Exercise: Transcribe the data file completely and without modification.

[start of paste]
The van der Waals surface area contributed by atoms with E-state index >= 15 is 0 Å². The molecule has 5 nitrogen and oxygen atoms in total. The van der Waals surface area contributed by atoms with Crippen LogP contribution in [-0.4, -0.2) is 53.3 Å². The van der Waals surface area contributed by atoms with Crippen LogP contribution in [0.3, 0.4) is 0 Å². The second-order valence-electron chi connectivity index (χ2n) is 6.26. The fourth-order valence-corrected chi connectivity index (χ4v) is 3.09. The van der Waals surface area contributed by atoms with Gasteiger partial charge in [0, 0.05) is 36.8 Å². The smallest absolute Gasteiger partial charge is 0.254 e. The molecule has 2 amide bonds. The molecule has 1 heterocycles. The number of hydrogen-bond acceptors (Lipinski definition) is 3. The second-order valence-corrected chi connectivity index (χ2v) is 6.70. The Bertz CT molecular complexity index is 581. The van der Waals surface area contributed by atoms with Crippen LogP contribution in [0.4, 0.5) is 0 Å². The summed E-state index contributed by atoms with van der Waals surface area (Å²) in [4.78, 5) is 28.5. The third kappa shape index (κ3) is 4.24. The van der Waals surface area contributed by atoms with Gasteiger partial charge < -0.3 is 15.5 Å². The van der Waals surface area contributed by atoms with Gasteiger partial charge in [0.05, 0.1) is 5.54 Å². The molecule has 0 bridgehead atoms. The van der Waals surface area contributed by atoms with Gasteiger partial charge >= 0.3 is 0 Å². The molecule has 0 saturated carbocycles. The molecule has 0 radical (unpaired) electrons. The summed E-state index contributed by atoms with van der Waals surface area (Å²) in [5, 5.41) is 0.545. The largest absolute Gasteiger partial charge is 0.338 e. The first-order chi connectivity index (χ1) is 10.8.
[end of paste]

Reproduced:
The van der Waals surface area contributed by atoms with E-state index >= 15 is 0 Å². The molecule has 5 nitrogen and oxygen atoms in total. The van der Waals surface area contributed by atoms with Crippen LogP contribution in [-0.4, -0.2) is 53.3 Å². The van der Waals surface area contributed by atoms with Crippen LogP contribution in [0.3, 0.4) is 0 Å². The second-order valence-electron chi connectivity index (χ2n) is 6.26. The fourth-order valence-corrected chi connectivity index (χ4v) is 3.09. The van der Waals surface area contributed by atoms with Gasteiger partial charge in [0, 0.05) is 36.8 Å². The smallest absolute Gasteiger partial charge is 0.254 e. The molecule has 2 amide bonds. The molecule has 1 heterocycles. The number of hydrogen-bond acceptors (Lipinski definition) is 3. The second-order valence-corrected chi connectivity index (χ2v) is 6.70. The Bertz CT molecular complexity index is 581. The van der Waals surface area contributed by atoms with Crippen LogP contribution in [0.4, 0.5) is 0 Å². The summed E-state index contributed by atoms with van der Waals surface area (Å²) in [4.78, 5) is 28.5. The third kappa shape index (κ3) is 4.24. The van der Waals surface area contributed by atoms with Gasteiger partial charge < -0.3 is 15.5 Å². The van der Waals surface area contributed by atoms with Gasteiger partial charge in [0.05, 0.1) is 5.54 Å². The molecule has 0 bridgehead atoms. The van der Waals surface area contributed by atoms with Gasteiger partial charge >= 0.3 is 0 Å². The molecule has 0 saturated carbocycles. The molecule has 0 radical (unpaired) electrons. The summed E-state index contributed by atoms with van der Waals surface area (Å²) in [5, 5.41) is 0.545. The largest absolute Gasteiger partial charge is 0.338 e. The first-order chi connectivity index (χ1) is 10.8.